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The backstory: I've purchased a DVD via online download (from EZTakes.com). The files appear in this kind of directory tree:

DVD Name
+-- VIDEO_TS/
|   +-- (various video files)
+-- cover/
|   +-- (a couple of .jpgs of the DVD cover art)
+-- content.info

I'm trying (on a Mac using Disk Utility) to burn this to a DVD. I've created a DVD/CD master image of this structure in a couple of different ways and then burned them, none of which have produced a DVD that is viewable in my DVD player. Here's what I've tried so far:

  1. Make an image of the whole structure shown above. Basically, pointed Disk Utility at the "DVD Name" folder.
  2. Make an image of the whole structure shown above, minus what seems to be metadata that might not be necessary - I removed the cover subdirectory as well as the content.info file, and pointed Disk Utility at the "DVD Name" folder.
  3. Make an image of part of the structure above. Basically, pointed Disk Utility at the "VIDEO_TS" folder.

So I'm wondering what contents the filesystem image needs to have. What's the right structure so that my DVD will play in a regular DVD player?

Oh, I believe the medium itself isn't an issue. I'm using DVD-R discs, and both DVD players I tried these burns on claim to be able to play DVD+/-R discs.

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4 Answers

up vote 3 down vote accepted

In a technical sense, the VIDEO_TS folder already contains the video data in DVD format. A Video DVD is the contents of this VIDEO_TS folder burned onto a DVD+/-R disc in a hybrid ISO9660+UDF filesystem. As Steve Rowe has mentioned, Video DVDs use UDF v1.02.

See Doom9's DVD Structure article for details of the filetypes. When burned as a Video DVD, the files in the VIDEO_TS folder are layed out on the disc in a particular order. For example (notice the files are not layed out in alphabetical order):

VIDEO_TS.IFO         -- VIDEO_TS.* is the first play item
VIDEO_TS.VOB
VIDEO_TS.BUP
VTS_01_0.IFO         -- VTS_01 is the first title set
VTS_01_0.VOB            -- the _0.VOB is the title set's menu
VTS_01_1.VOB            -- the _[1-9].VOB is the title set's video content
VTS_01_2.VOB
VTS_01_0.BUP
VTS_02_0.IFO         -- IFOs contain navigational information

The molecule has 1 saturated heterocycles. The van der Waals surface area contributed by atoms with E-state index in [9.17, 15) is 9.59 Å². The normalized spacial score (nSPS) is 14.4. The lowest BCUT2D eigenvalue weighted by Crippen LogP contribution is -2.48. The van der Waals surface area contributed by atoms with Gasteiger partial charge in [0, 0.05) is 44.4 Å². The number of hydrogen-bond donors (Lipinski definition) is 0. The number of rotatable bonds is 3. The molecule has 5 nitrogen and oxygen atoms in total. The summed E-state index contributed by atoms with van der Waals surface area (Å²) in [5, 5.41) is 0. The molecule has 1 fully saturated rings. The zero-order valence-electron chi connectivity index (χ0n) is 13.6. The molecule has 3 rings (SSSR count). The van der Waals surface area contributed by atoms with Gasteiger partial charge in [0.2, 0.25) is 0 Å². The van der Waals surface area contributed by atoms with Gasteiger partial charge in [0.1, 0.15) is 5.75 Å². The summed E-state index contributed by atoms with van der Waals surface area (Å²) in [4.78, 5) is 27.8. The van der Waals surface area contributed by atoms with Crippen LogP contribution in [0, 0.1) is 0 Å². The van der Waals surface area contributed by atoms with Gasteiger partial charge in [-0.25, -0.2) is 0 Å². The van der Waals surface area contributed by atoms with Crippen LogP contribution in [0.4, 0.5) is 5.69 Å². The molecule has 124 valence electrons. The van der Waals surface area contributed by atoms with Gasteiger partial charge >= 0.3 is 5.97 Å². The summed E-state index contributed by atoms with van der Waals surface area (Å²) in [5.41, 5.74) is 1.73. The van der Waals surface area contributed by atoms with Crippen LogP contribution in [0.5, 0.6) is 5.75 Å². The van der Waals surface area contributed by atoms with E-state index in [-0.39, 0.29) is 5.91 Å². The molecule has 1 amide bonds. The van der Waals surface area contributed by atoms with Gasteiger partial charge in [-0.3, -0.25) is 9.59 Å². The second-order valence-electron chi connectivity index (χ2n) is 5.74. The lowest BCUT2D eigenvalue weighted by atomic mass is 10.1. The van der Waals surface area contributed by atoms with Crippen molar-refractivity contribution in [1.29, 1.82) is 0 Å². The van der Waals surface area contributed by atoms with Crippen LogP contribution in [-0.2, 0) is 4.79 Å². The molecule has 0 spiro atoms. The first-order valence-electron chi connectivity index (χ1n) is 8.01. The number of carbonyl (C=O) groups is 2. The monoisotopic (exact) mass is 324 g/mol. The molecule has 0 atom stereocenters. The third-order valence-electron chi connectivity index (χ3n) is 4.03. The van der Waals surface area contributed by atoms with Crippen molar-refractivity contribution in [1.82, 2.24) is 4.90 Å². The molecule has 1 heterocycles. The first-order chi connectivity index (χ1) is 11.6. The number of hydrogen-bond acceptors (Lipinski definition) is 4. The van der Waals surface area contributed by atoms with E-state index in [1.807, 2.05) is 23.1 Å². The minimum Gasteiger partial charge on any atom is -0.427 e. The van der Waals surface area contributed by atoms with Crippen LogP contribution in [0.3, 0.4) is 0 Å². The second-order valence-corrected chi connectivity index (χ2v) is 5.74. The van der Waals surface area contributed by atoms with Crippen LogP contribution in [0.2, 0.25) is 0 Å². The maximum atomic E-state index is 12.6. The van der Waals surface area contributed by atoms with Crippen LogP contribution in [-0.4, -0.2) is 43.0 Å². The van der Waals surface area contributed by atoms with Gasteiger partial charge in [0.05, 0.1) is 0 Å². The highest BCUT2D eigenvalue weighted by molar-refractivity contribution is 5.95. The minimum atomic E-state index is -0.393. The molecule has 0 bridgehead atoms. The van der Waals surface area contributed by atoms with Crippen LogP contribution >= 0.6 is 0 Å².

VTS_02_0.VOB         -- VOBs contain Video, Audio & Subtitle streams
VTS_02_1.VOB
VTS_02_0.BUP         -- BUPs are backup IFOs

Many data burning utilities can create Video DVDs, but you need to make sure they don't try to burn as a data DVD -- data DVDs won't necessarily lay out the files in the proper order, and may use the wrong filesystem for the disc.

If you have the mkisofs command available (in the Terminal on MacOSX and Linux, or Windows with Cygwin), or the hdiutil command on OSX, you can make a ready-to-burn ISO with one of the following commands (source):

# INPUT_FOLDER is the folder that contains the VIDEO_TS

mkisofs -f -dvd-video -udf -V VOLUMENAME -o OUTPUT.iso /path/to/INPUT_FOLDER

hdiutil makehybrid -iso -joliet -udf -udf-version 1.02 -default-volume-name "VOLUMENAME" -o OUTPUT.iso /path/to/INPUT_FOLDER

The output ISO file can be burned with any burning utility program.

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1  
The hdiutil command line given here created an iso that was readable by my DVD player. So the /path/to/INPUT_FOLDER should be the directory that contains the VIDEO_TS directory. –  Rick Reynolds Jun 16 '10 at 3:17
    
@Rick: right, the VIDEO_TS folder should be located at /path/to/INPUT_FOLDER/VIDEO_TS –  quack quixote Jun 16 '10 at 3:28
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The format of the disc for a DVD is UDF. When playing back a DVD on a computer, this is what is used to access the files. However, older consumer disc players don't use this structure to read the disc. Instead they use the alternate ISO-9660 file structure. Make sure you are burning your disc as UDF 1.02 or UDF + ISO 9660 if you want the most compatibility with consumer players.

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A top level AUDIO_TS, though not used, is mandatory.

Alternatively you can use DVD Imager (up to Leopard) for creating a DVD image that you can burn on a DVD with Disk utility. Internally, it uses mkisofs (not available on Mac OS X but shipped with DVD Imager in its resources subfolder - ctrl-click on DVD imager icon and choose "show contents of packet") with a command line similar to this one:

mkisofs -dvd-video -udf -o dvd.img dvd/
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Mount a blank DVD to the Mac Finder, drag the two ..._TS folders to it, burn it. Works for our studio 100% of the time, has for years.

Drag them into Toast, burn a UDF data DVD, works 100% of the time for our studio, has for years. Tons of techno-bable over nothing, if you ask me.

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